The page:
Big data and black-box medical algorithms image

Science Translational Medicine, December 12, 2018
by W. Nicholson Price (Academic Fellow Alumnus)

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From the article:

"Machine-learning algorithms have been predicted to come into widespread use in the areas of prognosis, radiology, and pathology within the next few years, and diagnosis within the next decade, substantially increasing the power and ubiquity of existing clinical decision support software (1). Recent examples include a deep neural network that is able to identify skin cancer based solely on images of skin lesions, performing as well as board-certified dermatologists (2). A different algorithm identifies trauma patients in need of intervention to reduce the risk of hemorrhage, increasing the chance of prompt intervention without the need for consistent expert monitoring (3).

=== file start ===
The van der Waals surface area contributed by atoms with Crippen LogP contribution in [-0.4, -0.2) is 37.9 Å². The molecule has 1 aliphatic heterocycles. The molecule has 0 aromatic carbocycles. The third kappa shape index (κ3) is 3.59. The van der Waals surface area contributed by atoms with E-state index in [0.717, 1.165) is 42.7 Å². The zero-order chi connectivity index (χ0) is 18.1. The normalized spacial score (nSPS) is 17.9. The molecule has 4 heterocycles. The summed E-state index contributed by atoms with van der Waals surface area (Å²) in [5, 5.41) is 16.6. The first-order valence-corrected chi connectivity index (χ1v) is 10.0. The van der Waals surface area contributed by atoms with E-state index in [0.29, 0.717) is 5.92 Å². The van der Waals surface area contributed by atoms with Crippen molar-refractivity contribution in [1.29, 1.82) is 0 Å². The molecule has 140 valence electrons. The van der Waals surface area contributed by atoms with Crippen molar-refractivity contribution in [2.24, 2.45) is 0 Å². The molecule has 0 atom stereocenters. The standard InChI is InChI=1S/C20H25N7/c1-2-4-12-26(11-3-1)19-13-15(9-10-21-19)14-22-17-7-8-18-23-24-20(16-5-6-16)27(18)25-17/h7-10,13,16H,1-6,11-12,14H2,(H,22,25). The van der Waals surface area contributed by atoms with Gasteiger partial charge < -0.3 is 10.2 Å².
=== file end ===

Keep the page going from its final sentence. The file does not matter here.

Consumers already have access to some machine-learning algorithms, such as smartphone apps that aim to identify developmental disorders in young children (4). Further afield from basic medical practice, algorithms can guide the allocation of scarce resources across health systems (5). How should algorithms like these be validated, regulated, and integrated into medical practice to ensure that they perform well in different populations at different times?"

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